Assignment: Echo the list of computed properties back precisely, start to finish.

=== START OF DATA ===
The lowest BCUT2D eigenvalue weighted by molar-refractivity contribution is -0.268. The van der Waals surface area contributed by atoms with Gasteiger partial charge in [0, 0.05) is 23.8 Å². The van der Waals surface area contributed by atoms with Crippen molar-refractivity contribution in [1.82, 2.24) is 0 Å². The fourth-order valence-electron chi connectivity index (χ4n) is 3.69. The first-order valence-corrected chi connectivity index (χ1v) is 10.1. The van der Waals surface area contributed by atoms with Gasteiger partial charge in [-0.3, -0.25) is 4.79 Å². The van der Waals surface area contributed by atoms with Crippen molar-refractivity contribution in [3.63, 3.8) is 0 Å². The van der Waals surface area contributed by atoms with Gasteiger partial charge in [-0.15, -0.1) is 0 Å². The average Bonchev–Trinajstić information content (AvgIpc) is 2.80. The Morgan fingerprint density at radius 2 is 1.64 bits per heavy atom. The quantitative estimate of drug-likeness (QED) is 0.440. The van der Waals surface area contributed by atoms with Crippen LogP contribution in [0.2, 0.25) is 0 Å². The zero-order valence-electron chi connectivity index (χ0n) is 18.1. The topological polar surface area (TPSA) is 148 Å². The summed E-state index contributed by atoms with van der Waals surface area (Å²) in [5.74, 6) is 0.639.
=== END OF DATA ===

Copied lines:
The lowest BCUT2D eigenvalue weighted by molar-refractivity contribution is -0.268. The van der Waals surface area contributed by atoms with Gasteiger partial charge in [0, 0.05) is 23.8 Å². The van der Waals surface area contributed by atoms with Crippen molar-refractivity contribution in [1.82, 2.24) is 0 Å². The fourth-order valence-electron chi connectivity index (χ4n) is 3.69. The first-order valence-corrected chi connectivity index (χ1v) is 10.1. The van der Waals surface area contributed by atoms with Gasteiger partial charge in [-0.3, -0.25) is 4.79 Å². The van der Waals surface area contributed by atoms with Crippen molar-refractivity contribution in [3.63, 3.8) is 0 Å². The van der Waals surface area contributed by atoms with Gasteiger partial charge in [-0.15, -0.1) is 0 Å². The average Bonchev–Trinajstić information content (AvgIpc) is 2.80. The Morgan fingerprint density at radius 2 is 1.64 bits per heavy atom. The quantitative estimate of drug-likeness (QED) is 0.440. The van der Waals surface area contributed by atoms with Crippen LogP contribution in [0.2, 0.25) is 0 Å². The zero-order valence-electron chi connectivity index (χ0n) is 18.1. The topological polar surface area (TPSA) is 148 Å². The summed E-state index contributed by atoms with van der Waals surface area (Å²) in [5.74, 6) is 0.639.